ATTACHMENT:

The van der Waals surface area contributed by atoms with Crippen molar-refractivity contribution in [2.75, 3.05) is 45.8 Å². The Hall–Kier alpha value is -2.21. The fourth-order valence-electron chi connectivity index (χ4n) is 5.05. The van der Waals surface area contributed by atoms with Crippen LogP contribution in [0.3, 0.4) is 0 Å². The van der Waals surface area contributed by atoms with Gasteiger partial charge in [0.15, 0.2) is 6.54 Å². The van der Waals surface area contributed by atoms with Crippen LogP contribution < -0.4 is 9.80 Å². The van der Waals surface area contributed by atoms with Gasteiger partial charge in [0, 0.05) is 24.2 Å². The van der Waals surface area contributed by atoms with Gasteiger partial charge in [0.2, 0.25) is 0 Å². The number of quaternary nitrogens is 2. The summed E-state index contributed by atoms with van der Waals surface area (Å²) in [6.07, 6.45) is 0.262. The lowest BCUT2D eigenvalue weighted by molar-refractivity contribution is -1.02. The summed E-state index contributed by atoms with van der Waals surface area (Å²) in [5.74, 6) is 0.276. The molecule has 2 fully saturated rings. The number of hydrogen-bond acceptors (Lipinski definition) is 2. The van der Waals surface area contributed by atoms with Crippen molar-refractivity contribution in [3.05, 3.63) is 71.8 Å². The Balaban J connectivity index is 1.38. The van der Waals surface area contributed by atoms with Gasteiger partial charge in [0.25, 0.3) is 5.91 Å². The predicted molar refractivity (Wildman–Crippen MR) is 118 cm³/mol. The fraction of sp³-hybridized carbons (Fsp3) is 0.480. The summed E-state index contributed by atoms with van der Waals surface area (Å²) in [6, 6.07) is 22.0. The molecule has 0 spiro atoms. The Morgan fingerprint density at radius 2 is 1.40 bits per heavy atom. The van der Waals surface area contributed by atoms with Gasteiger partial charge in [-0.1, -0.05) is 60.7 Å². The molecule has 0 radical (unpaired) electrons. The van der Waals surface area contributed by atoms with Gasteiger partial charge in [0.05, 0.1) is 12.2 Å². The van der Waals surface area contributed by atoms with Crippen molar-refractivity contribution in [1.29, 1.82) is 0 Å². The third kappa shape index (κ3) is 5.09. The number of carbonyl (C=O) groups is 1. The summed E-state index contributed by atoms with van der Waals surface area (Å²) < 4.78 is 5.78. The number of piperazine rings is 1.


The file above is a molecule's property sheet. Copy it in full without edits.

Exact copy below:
The van der Waals surface area contributed by atoms with Crippen molar-refractivity contribution in [2.75, 3.05) is 45.8 Å². The Hall–Kier alpha value is -2.21. The fourth-order valence-electron chi connectivity index (χ4n) is 5.05. The van der Waals surface area contributed by atoms with Crippen LogP contribution in [0.3, 0.4) is 0 Å². The van der Waals surface area contributed by atoms with Gasteiger partial charge in [0.15, 0.2) is 6.54 Å². The van der Waals surface area contributed by atoms with Crippen LogP contribution < -0.4 is 9.80 Å². The van der Waals surface area contributed by atoms with Gasteiger partial charge in [0, 0.05) is 24.2 Å². The van der Waals surface area contributed by atoms with Gasteiger partial charge in [0.2, 0.25) is 0 Å². The number of quaternary nitrogens is 2. The summed E-state index contributed by atoms with van der Waals surface area (Å²) in [6.07, 6.45) is 0.262. The lowest BCUT2D eigenvalue weighted by molar-refractivity contribution is -1.02. The summed E-state index contributed by atoms with van der Waals surface area (Å²) in [5.74, 6) is 0.276. The molecule has 2 fully saturated rings. The number of hydrogen-bond acceptors (Lipinski definition) is 2. The van der Waals surface area contributed by atoms with Crippen molar-refractivity contribution in [3.05, 3.63) is 71.8 Å². The Balaban J connectivity index is 1.38. The van der Waals surface area contributed by atoms with Gasteiger partial charge in [0.25, 0.3) is 5.91 Å². The predicted molar refractivity (Wildman–Crippen MR) is 118 cm³/mol. The fraction of sp³-hybridized carbons (Fsp3) is 0.480. The summed E-state index contributed by atoms with van der Waals surface area (Å²) in [6, 6.07) is 22.0. The molecule has 0 spiro atoms. The Morgan fingerprint density at radius 2 is 1.40 bits per heavy atom. The van der Waals surface area contributed by atoms with Gasteiger partial charge in [-0.1, -0.05) is 60.7 Å². The molecule has 0 radical (unpaired) electrons. The van der Waals surface area contributed by atoms with Gasteiger partial charge in [0.05, 0.1) is 12.2 Å². The van der Waals surface area contributed by atoms with Crippen molar-refractivity contribution in [1.29, 1.82) is 0 Å². The third kappa shape index (κ3) is 5.09. The number of carbonyl (C=O) groups is 1. The summed E-state index contributed by atoms with van der Waals surface area (Å²) < 4.78 is 5.78. The number of piperazine rings is 1.